John Shiklam in Kaduna
The Kaduna State Government has confirmed the sacking of 4,042 local government workers. The sacked workers cut across the 23 council areas of the state.
This is coming just as the controversy over the sacking of about 22,000 teachers who were said to have failed a competency test is yet to settle.
At a news conference yesterday in Kaduna, the state Commissioner for Local Government and Chieftaincy Affairs, Jafaru Sani, said the sacking of the council workers was part of the ongoing restructuring of the local government system for effective service delivery.
The state government had in June, sacked 4,766 district and village heads who were under the payroll of local councils to reduce their financial burdens.
Sani said the restructuring was designed to strengthen the local government system to carry out developmental projects and programmes.
He disclosed that 3,159 of those had put in 10 years and were retired while the remaining 893 were terminated.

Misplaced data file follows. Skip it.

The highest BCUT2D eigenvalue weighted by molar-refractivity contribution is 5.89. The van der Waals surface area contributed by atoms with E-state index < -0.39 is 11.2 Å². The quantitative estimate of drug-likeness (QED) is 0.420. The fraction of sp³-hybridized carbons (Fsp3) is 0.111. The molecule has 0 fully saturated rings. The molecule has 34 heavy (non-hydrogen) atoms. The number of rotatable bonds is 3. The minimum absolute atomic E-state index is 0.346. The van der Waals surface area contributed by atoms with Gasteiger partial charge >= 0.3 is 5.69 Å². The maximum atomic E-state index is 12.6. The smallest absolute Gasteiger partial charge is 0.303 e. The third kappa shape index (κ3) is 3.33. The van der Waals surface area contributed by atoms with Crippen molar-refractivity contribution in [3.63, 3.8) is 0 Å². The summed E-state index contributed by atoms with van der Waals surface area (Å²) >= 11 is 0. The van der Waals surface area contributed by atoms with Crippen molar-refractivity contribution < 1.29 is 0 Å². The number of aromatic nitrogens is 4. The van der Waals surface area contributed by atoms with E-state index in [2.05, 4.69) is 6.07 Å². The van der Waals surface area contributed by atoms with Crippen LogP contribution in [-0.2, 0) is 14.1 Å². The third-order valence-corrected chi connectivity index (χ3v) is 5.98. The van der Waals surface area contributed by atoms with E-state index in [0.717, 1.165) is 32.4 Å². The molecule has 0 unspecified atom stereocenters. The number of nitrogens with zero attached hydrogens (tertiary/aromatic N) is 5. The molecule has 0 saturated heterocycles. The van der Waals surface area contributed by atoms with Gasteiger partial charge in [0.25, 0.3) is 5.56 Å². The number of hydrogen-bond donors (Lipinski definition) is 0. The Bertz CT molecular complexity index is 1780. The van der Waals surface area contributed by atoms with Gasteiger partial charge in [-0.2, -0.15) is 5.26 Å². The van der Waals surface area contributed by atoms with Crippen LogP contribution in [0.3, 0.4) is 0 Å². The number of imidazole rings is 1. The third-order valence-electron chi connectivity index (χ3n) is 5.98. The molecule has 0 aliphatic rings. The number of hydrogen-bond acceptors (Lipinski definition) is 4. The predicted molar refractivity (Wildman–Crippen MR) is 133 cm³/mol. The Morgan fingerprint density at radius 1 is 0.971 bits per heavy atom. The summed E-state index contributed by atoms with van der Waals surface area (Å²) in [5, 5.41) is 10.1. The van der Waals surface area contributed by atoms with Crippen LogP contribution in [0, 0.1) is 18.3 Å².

The commissioner said further that those retired would be paid their November salary including three months’ salary in lieu of notice while their pension would be worked out by their pension administrators.
He explained further that those whose appointments were terminated would equally be paid their November salary, one month salary in lieu of notice and gratuity according to the civil service rule.
“It is a known fact that the local governments were overburdened by redundant and unproductive staff who are contributing nothing to the development of the councils.
“Because of the over-bloated staff, the local governments are doing nothing other than paying salaries and end up becoming more or less poverty alleviation centres, where people just go to collect money and go home.
“To ensure development at the local levels, therefore, we have to do what is right by downsizing the redundant staff to free some funds that would be injected in developmental projects.
“With the disengagement, the supporting members of staff at the 23 local government areas are now 6,732, excluding primary school teachers and primary health care workers.
“I am sure, with this development, local government areas will soon start executing capital and development projects to provide social services to the people,” the commissioner said.